Friday 2 December 2016

No sledging in hurling, insists Cork ace Pat Horgan

Published 21/05/2015 | 02:30

Patrick Horgan of Cork, Kilkenny’s Henry Shefflin and Conal Keaney of Dublin got some help from Hannah Mahony, Sean Whelan and Rebecca Moriarty at yesterday’s Centra ‘Champions of Healthy Living’ hurling launch in Dublin
Patrick Horgan of Cork, Kilkenny’s Henry Shefflin and Conal Keaney of Dublin got some help from Hannah Mahony, Sean Whelan and Rebecca Moriarty at yesterday’s Centra ‘Champions of Healthy Living’ hurling launch in Dublin

As a free-taker and a very good one at that, you'd imagine Pat Horgan would be a prime target for sledging.

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Not so, says the Cork sharpshooter. In fact, he has never come across it in his career.

"It doesn't happen," insists the veteran of seven Championship campaigns with the Rebels. "It never happened me anyway."

Horgan was responding to questions about the problem du jour for the GAA that has grabbed all the attention after last Sunday's Ulster SFC match between Donegal and Tyrone.

Horgan caught bits of the match and what he saw didn't sit easy with him. He was particularly unimpressed with the attention Justin McMahon was paying to Michael Murphy.

Hurling had its own high-profile "up close and personal" treatment when Lar Corbett shadowed Tommy Walsh in the All-Ireland semi-final of 2012, but Horgan believes the more claustrophobic nature of football lends itself to such scenarios.

"I saw it in the football there at the weekend there as well," Horgan said. "Michael Murphy, a man hanging off him. . . I don't know how someone wants to go around doing that as a job. It just bugs me like. I have no time for it anyway.

"It's probably harder in hurling because the ball can travel so far so quick, whereas when you're building in football, fellas could be trotting around for a while, running off the ball for ages, so I'd say it happens more in football, yeah.

"When it happens it's not nice; to see it on Sunday, it wasn't nice."

Kilkenny legend Henry Shefflin echoed similar sentiments and doesn't see hurling going down the same route.

"You would hope that it just doesn't creep into the game of hurling," he said. "And I don't imagine it will."

Horgan doesn't expect it to become a factor either, meaning he'll stand over frees this summer without having to deflect the barbs.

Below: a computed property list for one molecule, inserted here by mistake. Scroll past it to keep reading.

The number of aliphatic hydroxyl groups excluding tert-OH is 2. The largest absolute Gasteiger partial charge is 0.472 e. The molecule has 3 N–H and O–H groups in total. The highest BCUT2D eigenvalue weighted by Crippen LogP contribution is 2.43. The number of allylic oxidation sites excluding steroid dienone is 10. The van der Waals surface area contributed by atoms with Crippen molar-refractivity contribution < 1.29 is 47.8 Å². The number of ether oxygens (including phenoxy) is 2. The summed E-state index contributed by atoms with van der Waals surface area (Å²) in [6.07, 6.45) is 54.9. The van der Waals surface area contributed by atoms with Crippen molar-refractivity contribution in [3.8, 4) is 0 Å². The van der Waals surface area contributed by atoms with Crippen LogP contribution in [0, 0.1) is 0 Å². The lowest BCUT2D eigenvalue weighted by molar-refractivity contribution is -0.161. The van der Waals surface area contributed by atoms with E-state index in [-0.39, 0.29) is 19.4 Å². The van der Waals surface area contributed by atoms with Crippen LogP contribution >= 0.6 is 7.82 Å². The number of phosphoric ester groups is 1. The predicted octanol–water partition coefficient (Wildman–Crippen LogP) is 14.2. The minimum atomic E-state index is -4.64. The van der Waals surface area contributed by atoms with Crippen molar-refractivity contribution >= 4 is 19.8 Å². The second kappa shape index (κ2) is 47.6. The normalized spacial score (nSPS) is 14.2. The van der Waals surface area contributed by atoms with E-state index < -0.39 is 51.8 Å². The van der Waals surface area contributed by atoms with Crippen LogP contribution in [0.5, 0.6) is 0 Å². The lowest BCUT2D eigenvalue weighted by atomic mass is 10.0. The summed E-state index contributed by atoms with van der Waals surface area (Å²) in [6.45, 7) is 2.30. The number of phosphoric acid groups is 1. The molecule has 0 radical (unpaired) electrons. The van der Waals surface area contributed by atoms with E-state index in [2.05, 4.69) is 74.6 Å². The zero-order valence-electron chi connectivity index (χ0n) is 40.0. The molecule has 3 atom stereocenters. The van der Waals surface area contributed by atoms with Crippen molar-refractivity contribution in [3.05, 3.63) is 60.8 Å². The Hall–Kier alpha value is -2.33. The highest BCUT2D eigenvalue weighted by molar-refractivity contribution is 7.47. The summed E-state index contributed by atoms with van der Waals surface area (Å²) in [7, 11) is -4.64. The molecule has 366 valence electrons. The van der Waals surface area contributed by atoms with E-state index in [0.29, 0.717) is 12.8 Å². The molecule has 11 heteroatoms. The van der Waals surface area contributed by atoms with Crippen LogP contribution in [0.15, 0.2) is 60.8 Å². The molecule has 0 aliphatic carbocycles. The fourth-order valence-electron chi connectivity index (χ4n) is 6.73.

Problems

But it seems that it's at the other end where Cork might have their problems.

Lorcan McLoughlin is the latest injury worry and he could miss much of the summer in a defence that has already lost Christopher Joyce to long-term injury.

Conor O'Sullivan, who started in both the drawn and replayed All-Ireland finals of 2013, has also left the panel, and while Horgan can see why people might assume the Rebels will struggle defensively, he believes they have the necessary cover.

"If you weren't down training and around the panel it is probably easy enough to say that. But when we are training you see nearly two for every position," said the Centra 'Champions of Healthy Living' ambassador.

"And when someone loses out like that, it's up to someone else to come in and show what they can do. It gives someone else a chance."

Club fixtures mean Jimmy Barry-Murphy's Cork won't reconvene as a full panel until early next week, leaving them with just a two-week run-in to the Waterford game.

There they will look to avenge the league final defeat to the Deise, on a day where they were quite simply outfought and outworked.

"We just couldn't match them on the day," Horgan says of the league decider.

"Just small things as well changed during the game that maybe would have got us back into it, but it just slipped away from us.

"A missed goal chance in the first-half, a point not given in the second half, things like that, they're small things but they change the game."

And Horgan insists that tight two week window won't be used as an excuse if they fail to deliver.

"We are after having the last six months and no one came near us and I think it is only fair you go back to the club and play a few games," he explained.

"They are waiting a long time for games.

"I think we know what we have to do with Cork. Things didn't go right the last day, we just need to look over them and try and put things right, which I think we can.

"They're a really hard-working team. We just didn't match them the last day. They ran all over us. That's something we're going to have to correct first of all the next day - we need to work as hard as them.

"After that then, we'll see how our hurling gets on."

Irish Independent

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